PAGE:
The Great American Wealth Divide

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The Census Bureau-s annual current population survey is the official measure of America-s wealth and poverty. Those figures, just out today, show that poverty is on the increase, and while executive salaries are down a bit, too, examples like former New York Stock Exchange head Richard Grasso-s $140 million show there-s still an enormous difference between the top and the bottom. Is there a connection between poverty and excessive wealth? Should government try harder to narrow the gap, or is the divide between economic classes a necessary--even desirable--characteristic of a dynamic economy? We get perspective from the former head of the Congressional Budget Office, labor policy and financial analysts, and an heiress who advocates for -responsible wealth.-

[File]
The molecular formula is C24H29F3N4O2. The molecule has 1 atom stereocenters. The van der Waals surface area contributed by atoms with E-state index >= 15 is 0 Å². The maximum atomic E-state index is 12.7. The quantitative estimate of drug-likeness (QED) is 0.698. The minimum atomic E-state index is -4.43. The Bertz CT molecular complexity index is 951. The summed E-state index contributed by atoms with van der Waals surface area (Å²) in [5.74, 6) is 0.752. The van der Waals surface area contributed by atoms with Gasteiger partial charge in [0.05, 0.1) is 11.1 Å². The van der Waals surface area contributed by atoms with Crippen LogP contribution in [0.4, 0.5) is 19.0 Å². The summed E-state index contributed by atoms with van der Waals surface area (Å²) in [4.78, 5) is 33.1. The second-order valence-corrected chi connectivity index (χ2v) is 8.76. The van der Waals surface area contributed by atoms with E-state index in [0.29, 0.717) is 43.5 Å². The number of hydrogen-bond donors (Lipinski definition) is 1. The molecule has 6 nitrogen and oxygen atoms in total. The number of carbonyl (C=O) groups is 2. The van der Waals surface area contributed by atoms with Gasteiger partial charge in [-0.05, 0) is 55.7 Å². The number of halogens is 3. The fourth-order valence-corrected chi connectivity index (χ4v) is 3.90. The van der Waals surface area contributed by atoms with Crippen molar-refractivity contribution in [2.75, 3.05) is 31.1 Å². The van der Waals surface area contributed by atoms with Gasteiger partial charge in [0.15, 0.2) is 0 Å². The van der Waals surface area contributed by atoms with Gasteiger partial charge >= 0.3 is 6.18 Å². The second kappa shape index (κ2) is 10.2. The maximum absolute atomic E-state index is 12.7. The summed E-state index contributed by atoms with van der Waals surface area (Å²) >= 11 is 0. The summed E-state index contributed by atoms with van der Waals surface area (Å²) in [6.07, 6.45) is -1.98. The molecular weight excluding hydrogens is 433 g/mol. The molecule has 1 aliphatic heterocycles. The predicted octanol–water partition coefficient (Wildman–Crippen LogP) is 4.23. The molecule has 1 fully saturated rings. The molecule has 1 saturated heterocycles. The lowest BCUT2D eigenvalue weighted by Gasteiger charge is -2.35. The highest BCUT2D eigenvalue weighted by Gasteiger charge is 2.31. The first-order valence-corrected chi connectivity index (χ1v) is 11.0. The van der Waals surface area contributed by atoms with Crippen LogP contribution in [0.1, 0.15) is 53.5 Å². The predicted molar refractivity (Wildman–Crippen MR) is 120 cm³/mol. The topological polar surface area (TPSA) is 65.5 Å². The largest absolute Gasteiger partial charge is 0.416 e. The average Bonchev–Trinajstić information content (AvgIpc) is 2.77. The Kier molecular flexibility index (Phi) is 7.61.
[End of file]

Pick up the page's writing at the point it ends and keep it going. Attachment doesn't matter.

• Making News: Democratic Presidential Hopefuls Debate in New York
    All ten candidates for next year-s Democratic presidential nomination debated for 2 hours yesterday in New York, and the economy was a hot topic. Given the claim that President Bush-s tax cuts favor the rich, the candidates were asked to define what it means to be rich in America. Jim VandeHei covered yesterday's debate for the Washington Post.
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    Despite all the talk about returning authority to the Iraqi people, the US military will be in charge for the foreseeable future. It has divided the country into geographical sectors, with each one controlled by an American commander who has broad discretion over how to manage Iraqi affairs. Emily Harris, who has been in Iraq for the past month for National Public Radio, says discretionary power and style vary from sector to sector.

Democratic Presidential candidates- debate

VandeHei's article on debate

Census Bureau report on poverty



Warren Olney